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 Green Roofing Systems

Taking the place of the usual shingles, tiles, metals, and membranes, the green roof is on the rise in popularity, as it proves to be an energy efficient, earth friendly alternative. The green roof covers traditional roofing materials with vegetation that provides many benefits to the structure and the environment. A green roof has a number of layers including a soil layer, as well as layers for drainage and waterproofing with the vegetation layer topping them all. Though it varies between green roof systems, the roof may even have an irrigation system installed for upkeep of the plants. However the plants typically used on these roof systems do not require much watering, since the installed plants are generally found in drought prone areas.

Green roofs are not only on the rise here in the United States , but are quite popular in different parts of Europe . In fact, Germany is considered to be at the top of green roof research and development partly due to the German public feeling a responsibility to use as little energy as possible.

Irrigation systems aren't necessary under most circumstances, but there are the few exceptions. When installing an irrigation system for your green roof, do not use surface watering systems such as a drip or spray system. You should install a system that delivers the water deep underneath the vegetation and straight to the roots. A drip system wastes water through evaporation, losing much of the needed water before it can get to the plant roots.

Green roofs come in two different types: extensive and intensive.

First, the extensive green roof, also referred to as an eco-roof , has fewer and thinner layers, making it much lighter. The lighter roof requires less additional bracing and support for the structure, thus making the extensive roof cheaper. Since they have less soil medium, extensive roofs ' plant selection is limited to mosses, succulents and grasses—all low growing plants. These plants grow from 16 to 24 inches tall, creating a low profile roof. The extensive green roof is very low maintenance since most of the plants are drought tolerant.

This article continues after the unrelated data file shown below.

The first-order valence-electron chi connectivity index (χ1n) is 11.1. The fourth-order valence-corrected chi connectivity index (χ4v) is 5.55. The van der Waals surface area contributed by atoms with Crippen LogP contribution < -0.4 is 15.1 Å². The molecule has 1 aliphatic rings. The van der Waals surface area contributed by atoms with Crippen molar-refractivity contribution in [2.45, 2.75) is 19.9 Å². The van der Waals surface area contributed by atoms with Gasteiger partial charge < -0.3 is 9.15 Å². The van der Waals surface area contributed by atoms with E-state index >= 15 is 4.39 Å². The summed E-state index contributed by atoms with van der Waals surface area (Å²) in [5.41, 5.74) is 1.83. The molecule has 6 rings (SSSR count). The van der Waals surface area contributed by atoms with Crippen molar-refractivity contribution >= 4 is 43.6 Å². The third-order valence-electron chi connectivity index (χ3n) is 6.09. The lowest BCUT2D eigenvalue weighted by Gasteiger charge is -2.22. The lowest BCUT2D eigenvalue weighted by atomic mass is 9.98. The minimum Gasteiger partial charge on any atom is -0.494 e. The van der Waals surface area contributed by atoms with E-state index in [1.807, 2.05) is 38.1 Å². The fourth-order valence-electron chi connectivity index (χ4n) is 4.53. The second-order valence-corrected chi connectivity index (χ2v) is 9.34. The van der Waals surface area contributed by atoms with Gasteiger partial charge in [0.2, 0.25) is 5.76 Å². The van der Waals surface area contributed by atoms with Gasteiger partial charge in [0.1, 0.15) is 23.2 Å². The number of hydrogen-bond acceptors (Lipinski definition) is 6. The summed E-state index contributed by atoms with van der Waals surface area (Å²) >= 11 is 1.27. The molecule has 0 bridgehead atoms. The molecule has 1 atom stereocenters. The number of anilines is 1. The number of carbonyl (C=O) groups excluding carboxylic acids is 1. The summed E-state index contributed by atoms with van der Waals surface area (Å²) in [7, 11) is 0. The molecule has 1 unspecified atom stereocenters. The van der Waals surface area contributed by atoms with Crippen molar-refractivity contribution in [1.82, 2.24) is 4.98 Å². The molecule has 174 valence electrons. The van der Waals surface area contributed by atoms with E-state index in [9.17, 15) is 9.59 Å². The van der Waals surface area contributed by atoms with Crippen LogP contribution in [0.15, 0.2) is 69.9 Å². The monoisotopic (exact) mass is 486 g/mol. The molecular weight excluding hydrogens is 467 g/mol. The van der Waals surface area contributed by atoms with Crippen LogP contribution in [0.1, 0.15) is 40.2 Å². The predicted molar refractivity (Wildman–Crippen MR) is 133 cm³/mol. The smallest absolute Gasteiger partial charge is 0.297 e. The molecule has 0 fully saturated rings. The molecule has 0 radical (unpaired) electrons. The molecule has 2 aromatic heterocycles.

The intensive green roof isn't as limited to the variety of plants because the soil medium depth is increased greatly. Therefore, an intensive roof will be much heavier, and may require additional bracing and support. The increased soil allows for taller plants that may require more maintenance. It is also possible to find waterfalls, gazebos, and other small structures atop an intensive green roof. Though intensive green roofs require additional maintenance and materials, they also provide the opportunity for an outdoor area that can be used recreationally or to grow food.

There are a number of advantages to having a green roof:
  • A green roof reduces a lot of heat from the roofs surface, thus saving on air conditioning and energy costs for the building. This is especially good in urban areas with large buildings because many structures create what is called a heat island affect, making the inner city substantially hotter than surrounding areas.
  • A green roof works as a good sound insulator, reducing the noise inside a building by up to 10 decibels.
  • A green roof shields the roof membrane layer from absorbing heat from the sun, thus making the membrane last longer. Green roofs also retain water well, creating less storm water drainage, and run off from the building.
  • Green roofs reduce the amount of pollutants that run off with rainwater from buildings. The Green roof retains much of the water in the soil and the plants will actually absorb some of the pollutants, purifying the water before it leaves the building.
  • Green roofs also act as a natural air filter. The vegetation will absorb various airborne toxins, purifying the air.
  • Intensive green roofs provide garden and yard space in tight living conditions, such as apartment buildings.

Summary:

Although green roofs are initially more expensive to install, they can save you time and money in the future and are good for the environment. For more information on green roofs check out the International Green Roof Association.




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